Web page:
Acid Reflux

Acid reflux or gastroesophageal reflux disease (GERD) is a common digestive condition in which acid and food from the stomach flow back frequently into the esophagus causing heartburn, regurgitation, cough, hoarseness of voice, etc. The precise cause for GERD is not fully understood. The lower esophageal sphincter, which refers to an area in the lower esophagus and whose function is to act as a valve and keep food in the stomach, fails to function properly either due to an inherent weakness or a hiatal hernia. Obesity, chronic cough, and pregnancy can all contribute to this problem.


If untreated, GERD can lead to serious complications such as erosive esophagitis (ulcers in the lining of the esophagus causing bleeding and pain), strictures (narrowing from constant scarring causing difficulty with swallowing), Barrett’s esophagus (permanent pre-cancerous change in the cell lining of esophagus), esophageal cancer, and chronic pulmonary disease such as asthma or emphysema.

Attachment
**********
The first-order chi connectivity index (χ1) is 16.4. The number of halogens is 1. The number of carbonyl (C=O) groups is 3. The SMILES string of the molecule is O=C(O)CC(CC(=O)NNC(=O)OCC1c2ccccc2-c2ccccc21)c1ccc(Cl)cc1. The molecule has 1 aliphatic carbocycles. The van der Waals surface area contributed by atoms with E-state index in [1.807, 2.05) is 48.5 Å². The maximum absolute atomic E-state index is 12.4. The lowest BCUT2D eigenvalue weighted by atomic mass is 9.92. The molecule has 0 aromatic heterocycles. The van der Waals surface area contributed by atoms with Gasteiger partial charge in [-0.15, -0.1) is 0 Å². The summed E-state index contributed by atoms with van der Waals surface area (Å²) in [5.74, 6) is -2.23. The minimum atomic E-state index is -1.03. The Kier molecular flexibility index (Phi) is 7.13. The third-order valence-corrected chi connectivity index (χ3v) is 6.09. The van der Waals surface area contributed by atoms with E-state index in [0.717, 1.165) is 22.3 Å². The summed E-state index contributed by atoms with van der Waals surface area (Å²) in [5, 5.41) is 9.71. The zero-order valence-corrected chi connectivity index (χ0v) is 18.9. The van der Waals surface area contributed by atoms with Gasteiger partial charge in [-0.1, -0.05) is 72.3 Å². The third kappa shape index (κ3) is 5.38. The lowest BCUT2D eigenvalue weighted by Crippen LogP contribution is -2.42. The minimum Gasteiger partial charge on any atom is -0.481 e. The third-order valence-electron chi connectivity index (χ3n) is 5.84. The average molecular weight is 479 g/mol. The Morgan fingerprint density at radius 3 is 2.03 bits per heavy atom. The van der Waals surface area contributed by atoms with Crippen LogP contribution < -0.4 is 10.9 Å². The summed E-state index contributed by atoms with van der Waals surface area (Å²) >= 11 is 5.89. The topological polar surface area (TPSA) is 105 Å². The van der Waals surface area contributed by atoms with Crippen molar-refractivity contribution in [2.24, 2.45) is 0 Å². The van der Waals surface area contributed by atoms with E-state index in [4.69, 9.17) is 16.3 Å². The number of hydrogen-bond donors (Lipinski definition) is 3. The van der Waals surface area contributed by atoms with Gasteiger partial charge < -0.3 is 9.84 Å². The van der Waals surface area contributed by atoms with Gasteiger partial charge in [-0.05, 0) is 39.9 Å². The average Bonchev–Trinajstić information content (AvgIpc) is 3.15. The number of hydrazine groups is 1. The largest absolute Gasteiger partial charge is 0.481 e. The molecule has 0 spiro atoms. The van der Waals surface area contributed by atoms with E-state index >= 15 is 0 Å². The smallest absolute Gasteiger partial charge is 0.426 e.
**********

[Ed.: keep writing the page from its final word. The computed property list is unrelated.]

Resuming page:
Initial treatment for GERD includes lifestyle changes and acid suppressive medications. Lifestyle changes include weight loss, elevating bed, avoid use of tobacco, alcohol, coffee, greasy food, and eating late at night. Acid suppressive agents like Prilosec or Aciphex are effective in controlling symptoms in majority of patients.

An anti-reflux operation called laparoscopic fundoplication is indicated in patients whose symptoms are not fully controlled with lifestyle changes and medications, in those who have Barrett’s esophagus with increased risk for future cancer, or in patients who choose not to take medications for life. The goal of laparoscopic fundoplication is to wrap the upper portion (fundus) of the stomach around the lower esophagus in order to create a valve like mechanism that will prevent reflux of acid and food. With laparoscopic fundoplication, the overwhelming majority of patients can expect to be symptom free without need for medications soon after surgery. Since surgery is performed using small incisions, patients typically return home within 24-36 hours and resume baseline function within a few days.